by Mark Thiessen
ANCHORAGE, Alaska (AP) — A powerful earthquake off Alaska’s southern coast jolted coastal communities late Tuesday, and some residents briefly scrambled for higher ground over fears of a tsunami.
There were no immediate reports of damage in the sparsely populated area of the state, and the tsunami warning was canceled after the magnitude 7.8 quake off the Alaska Peninsula produced a wave of a less than a foot.
According to the U.S. Geological Survey, the earthquake struck Tuesday at 10:12 p.m. local time and was centered in waters 65 miles (105 kilometers) south-southeast of the tiny community of Perryville, at a depth of 17 miles (28 km).
Because of the temblor’s location, nearby communities along the Alaska Peninsula did not experience shaking that would normally be associated with that magnitude of a quake, said Michael West, Alaska State Seismologist.
That doesn’t mean they slept through it, West said residents in small towns within a hundred miles (160 kilometers) of the quake reported very strong shaking. Some shaking was also felt more than 500 miles (805 kilometers) away in the Anchorage area, West said.
“No reports of any damage,” Kodiak Police Sgt. Mike Sorter said early Wednesday morning. “No injuries were reported. Everything is nominal.”
Kodiak is about 200 miles (320 kilometers) northeast of where the earthquake was centered.
The tsunami warning prompted coastal residents to evacuate to higher ground, with social media posts showing long lines of people fleeing towns like Homer and Kodiak as tsunami sirens wailed in the background.
On Kodiak Island, the local high school and Catholic opened their doors for evacuees, the Anchorage Daily News reported.
“We’ve got a high school full of people,” said Larry LeDoux, superintendent of the Kodiak School District. “I’ve been passing out masks since the first siren sounded,” he told the Daily News.
“Everything’s as calm as can be. We’ve got probably 300, 400 people all wearing masks,” he said before the warning was canceled.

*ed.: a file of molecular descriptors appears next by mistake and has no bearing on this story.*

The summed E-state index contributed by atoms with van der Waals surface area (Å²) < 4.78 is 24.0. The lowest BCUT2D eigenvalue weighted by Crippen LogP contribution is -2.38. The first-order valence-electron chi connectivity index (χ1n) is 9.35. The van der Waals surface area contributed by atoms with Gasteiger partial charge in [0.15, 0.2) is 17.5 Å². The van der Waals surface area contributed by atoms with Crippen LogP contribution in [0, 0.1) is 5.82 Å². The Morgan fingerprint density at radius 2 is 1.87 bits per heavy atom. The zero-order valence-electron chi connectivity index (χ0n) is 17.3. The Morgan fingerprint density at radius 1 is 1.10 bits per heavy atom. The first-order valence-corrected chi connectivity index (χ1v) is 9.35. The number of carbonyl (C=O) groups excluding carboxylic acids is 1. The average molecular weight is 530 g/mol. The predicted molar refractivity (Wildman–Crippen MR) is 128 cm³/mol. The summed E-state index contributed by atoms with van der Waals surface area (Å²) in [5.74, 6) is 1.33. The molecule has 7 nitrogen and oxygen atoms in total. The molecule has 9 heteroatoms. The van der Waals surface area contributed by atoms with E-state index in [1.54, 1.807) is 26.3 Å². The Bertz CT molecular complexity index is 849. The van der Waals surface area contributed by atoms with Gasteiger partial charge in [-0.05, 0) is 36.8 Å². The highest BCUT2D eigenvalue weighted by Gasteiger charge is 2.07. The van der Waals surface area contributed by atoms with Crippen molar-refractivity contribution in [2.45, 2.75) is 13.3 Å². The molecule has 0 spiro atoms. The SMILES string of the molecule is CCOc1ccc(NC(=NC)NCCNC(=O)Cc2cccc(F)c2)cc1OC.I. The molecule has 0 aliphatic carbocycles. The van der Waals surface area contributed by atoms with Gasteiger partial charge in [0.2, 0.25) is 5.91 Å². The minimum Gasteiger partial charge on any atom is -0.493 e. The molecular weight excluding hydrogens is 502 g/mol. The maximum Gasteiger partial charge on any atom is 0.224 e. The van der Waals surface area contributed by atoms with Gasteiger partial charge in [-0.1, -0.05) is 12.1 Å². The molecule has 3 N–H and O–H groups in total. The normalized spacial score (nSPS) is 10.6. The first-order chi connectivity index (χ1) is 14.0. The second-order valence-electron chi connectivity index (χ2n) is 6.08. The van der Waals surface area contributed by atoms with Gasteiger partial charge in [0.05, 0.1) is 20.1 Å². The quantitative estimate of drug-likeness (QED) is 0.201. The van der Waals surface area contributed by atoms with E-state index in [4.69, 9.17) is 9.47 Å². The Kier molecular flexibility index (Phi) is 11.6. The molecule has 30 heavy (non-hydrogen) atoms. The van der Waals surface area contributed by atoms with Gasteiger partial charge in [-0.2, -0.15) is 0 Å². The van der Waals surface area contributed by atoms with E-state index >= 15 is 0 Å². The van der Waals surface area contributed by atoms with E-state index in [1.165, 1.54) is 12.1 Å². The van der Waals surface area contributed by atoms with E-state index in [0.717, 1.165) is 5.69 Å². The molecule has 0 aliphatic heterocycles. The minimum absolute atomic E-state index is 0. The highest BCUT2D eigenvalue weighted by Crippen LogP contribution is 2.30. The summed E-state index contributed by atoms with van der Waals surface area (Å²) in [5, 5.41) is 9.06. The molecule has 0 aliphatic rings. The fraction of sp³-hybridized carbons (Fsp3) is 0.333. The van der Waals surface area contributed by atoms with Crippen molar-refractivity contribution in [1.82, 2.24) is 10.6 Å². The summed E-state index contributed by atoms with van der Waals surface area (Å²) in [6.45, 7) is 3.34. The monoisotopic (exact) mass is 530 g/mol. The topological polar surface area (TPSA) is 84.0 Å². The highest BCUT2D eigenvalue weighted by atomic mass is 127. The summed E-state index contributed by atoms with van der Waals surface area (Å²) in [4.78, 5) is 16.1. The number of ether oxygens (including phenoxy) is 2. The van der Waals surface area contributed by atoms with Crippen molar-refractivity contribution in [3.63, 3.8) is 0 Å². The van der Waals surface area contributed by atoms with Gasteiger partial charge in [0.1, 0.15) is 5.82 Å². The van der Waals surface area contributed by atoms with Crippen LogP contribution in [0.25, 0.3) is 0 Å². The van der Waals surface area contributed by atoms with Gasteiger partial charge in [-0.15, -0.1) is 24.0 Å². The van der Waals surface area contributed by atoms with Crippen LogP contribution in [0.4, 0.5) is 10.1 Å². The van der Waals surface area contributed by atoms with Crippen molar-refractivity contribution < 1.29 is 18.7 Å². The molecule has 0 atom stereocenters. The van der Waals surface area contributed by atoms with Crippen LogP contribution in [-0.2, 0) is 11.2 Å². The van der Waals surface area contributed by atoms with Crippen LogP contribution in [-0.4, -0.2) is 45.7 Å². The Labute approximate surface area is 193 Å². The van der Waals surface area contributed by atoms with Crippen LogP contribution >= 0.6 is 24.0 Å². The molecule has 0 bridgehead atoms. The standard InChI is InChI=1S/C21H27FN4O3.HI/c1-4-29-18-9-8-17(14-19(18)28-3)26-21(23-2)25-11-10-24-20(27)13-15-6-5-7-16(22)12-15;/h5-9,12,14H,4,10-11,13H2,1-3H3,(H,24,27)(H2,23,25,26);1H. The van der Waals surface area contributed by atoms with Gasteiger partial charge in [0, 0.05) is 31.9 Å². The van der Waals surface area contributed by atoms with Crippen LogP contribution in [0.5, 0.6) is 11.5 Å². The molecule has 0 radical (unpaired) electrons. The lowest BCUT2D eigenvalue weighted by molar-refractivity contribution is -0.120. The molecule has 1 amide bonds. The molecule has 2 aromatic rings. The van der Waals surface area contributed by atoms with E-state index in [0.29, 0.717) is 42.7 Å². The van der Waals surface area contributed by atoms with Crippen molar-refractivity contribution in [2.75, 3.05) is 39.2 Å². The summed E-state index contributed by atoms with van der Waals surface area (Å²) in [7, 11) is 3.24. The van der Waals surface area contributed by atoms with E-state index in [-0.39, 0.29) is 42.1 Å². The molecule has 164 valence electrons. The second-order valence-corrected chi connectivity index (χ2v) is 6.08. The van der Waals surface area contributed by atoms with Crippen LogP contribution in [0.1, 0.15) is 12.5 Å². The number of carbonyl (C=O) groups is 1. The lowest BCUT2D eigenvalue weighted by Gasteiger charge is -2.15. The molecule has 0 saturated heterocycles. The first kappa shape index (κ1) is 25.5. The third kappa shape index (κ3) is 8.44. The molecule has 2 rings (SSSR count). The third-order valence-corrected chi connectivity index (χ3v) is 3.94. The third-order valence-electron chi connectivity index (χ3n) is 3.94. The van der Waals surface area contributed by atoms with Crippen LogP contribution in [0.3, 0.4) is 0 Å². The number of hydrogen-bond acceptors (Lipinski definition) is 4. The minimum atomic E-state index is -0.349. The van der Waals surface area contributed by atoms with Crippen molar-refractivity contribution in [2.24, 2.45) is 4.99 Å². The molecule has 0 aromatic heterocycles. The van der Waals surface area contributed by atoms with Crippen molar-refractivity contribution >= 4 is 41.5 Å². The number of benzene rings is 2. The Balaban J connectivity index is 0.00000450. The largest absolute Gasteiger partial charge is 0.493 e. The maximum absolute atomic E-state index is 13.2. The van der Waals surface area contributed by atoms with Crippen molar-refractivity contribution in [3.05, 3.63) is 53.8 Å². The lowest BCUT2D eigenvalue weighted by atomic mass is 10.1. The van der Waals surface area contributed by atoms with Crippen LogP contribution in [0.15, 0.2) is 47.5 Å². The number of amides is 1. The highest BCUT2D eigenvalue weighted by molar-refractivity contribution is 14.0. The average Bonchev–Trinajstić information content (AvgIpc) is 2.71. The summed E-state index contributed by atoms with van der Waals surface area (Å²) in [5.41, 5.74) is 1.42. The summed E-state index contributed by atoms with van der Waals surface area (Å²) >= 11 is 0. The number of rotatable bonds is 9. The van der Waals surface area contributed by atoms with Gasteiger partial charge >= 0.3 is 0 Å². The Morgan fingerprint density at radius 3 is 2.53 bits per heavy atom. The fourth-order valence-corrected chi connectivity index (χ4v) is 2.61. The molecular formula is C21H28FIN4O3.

Tsunami warnings are commonplace for people who grew up in Kodiak.
”I’ve been doing these since I was a little kid,” LeDoux told the newspaper. “Old news.”
Officials at the National Tsunami Warning Center in Palmer, Alaska, began calling off tsunami advisories and warnings after a wave of less than 1 foot (30 centimeters) was recorded in the community of Sand Point.
“I might have expected a little bit more water, but I’m happy that there wasn’t,” said David Hale, the senior duty scientist at the tsunami center.
Tuesday’s quake was more powerful than the magnitude 7.1 earthquake that caused damage in the Anchorage area in November 2018.
“This earthquake released about 15 times as much energy as that earthquake, said West, the state seismologist.
More than a dozen aftershocks of magnitude 4.0 or higher were reported immediately after the earthquake, he said from the Alaska Earthquake Center at the University of Alaska Fairbanks.
”We got people here who are going be working all night,” West said early Wednesday morning. ”These aftershocks will go and go and go and go.”
The Alaska-Aleutian Trench was also where a magnitude 9.2 quake in 1964 was centered. That remains the second most powerful earthquake ever recorded. The temblor and ensuing tsunami caused widespread damage and killed 131 people, some as far away as Oregon and California.
Alaska is the most actively seismic state. Nearly 25,000 earthquakes have been recorded in Alaska since Jan. 1, according to the center.
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Mark Thiessen is a reporter for The Associated Press.
About the Headline Photo: Headlights from a line of cars shine at dusk as people evacuate the Spit in Homer, Alaska, following a powerful earthquake in the Aleutian Islands that prompted a tsunami warning. There were no immediate reports of damage in the sparsely populated area of the state, and the tsunami warning was later canceled. (Pat Williams Russell via AP)